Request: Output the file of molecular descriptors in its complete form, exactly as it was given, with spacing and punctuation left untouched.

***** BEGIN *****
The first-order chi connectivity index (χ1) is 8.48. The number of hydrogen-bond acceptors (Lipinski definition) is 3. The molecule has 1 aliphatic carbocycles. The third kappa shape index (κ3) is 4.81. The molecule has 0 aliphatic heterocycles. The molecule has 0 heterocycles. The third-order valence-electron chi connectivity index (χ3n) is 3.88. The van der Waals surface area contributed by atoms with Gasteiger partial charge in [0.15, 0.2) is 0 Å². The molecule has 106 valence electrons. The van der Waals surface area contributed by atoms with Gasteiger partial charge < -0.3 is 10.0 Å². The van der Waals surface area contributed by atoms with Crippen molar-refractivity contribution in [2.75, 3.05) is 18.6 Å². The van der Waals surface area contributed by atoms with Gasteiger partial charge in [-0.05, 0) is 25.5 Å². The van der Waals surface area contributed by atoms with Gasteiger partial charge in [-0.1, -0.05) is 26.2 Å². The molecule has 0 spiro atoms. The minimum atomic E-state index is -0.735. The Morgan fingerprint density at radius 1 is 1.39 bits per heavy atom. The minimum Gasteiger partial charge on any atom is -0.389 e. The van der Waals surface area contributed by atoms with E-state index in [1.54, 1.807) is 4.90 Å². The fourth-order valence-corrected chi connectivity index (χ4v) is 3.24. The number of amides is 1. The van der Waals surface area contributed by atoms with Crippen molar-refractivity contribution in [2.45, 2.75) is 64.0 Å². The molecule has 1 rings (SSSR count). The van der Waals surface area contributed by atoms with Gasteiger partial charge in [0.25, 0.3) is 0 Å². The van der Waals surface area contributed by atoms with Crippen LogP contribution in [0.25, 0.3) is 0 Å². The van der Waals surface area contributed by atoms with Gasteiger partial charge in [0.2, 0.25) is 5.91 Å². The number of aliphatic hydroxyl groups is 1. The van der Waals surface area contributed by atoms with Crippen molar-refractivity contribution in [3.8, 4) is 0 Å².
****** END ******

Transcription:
The first-order chi connectivity index (χ1) is 8.48. The number of hydrogen-bond acceptors (Lipinski definition) is 3. The molecule has 1 aliphatic carbocycles. The third kappa shape index (κ3) is 4.81. The molecule has 0 aliphatic heterocycles. The molecule has 0 heterocycles. The third-order valence-electron chi connectivity index (χ3n) is 3.88. The van der Waals surface area contributed by atoms with Gasteiger partial charge in [0.15, 0.2) is 0 Å². The molecule has 106 valence electrons. The van der Waals surface area contributed by atoms with Gasteiger partial charge < -0.3 is 10.0 Å². The van der Waals surface area contributed by atoms with Crippen molar-refractivity contribution in [2.75, 3.05) is 18.6 Å². The van der Waals surface area contributed by atoms with Gasteiger partial charge in [-0.05, 0) is 25.5 Å². The van der Waals surface area contributed by atoms with Gasteiger partial charge in [-0.1, -0.05) is 26.2 Å². The molecule has 0 spiro atoms. The minimum atomic E-state index is -0.735. The Morgan fingerprint density at radius 1 is 1.39 bits per heavy atom. The minimum Gasteiger partial charge on any atom is -0.389 e. The van der Waals surface area contributed by atoms with E-state index in [1.54, 1.807) is 4.90 Å². The fourth-order valence-corrected chi connectivity index (χ4v) is 3.24. The number of amides is 1. The van der Waals surface area contributed by atoms with Crippen molar-refractivity contribution in [2.45, 2.75) is 64.0 Å². The molecule has 1 rings (SSSR count). The van der Waals surface area contributed by atoms with Gasteiger partial charge in [0.25, 0.3) is 0 Å². The van der Waals surface area contributed by atoms with Crippen LogP contribution in [0.25, 0.3) is 0 Å². The van der Waals surface area contributed by atoms with Gasteiger partial charge in [0.2, 0.25) is 5.91 Å². The number of aliphatic hydroxyl groups is 1. The van der Waals surface area contributed by atoms with Crippen molar-refractivity contribution in [3.8, 4) is 0 Å².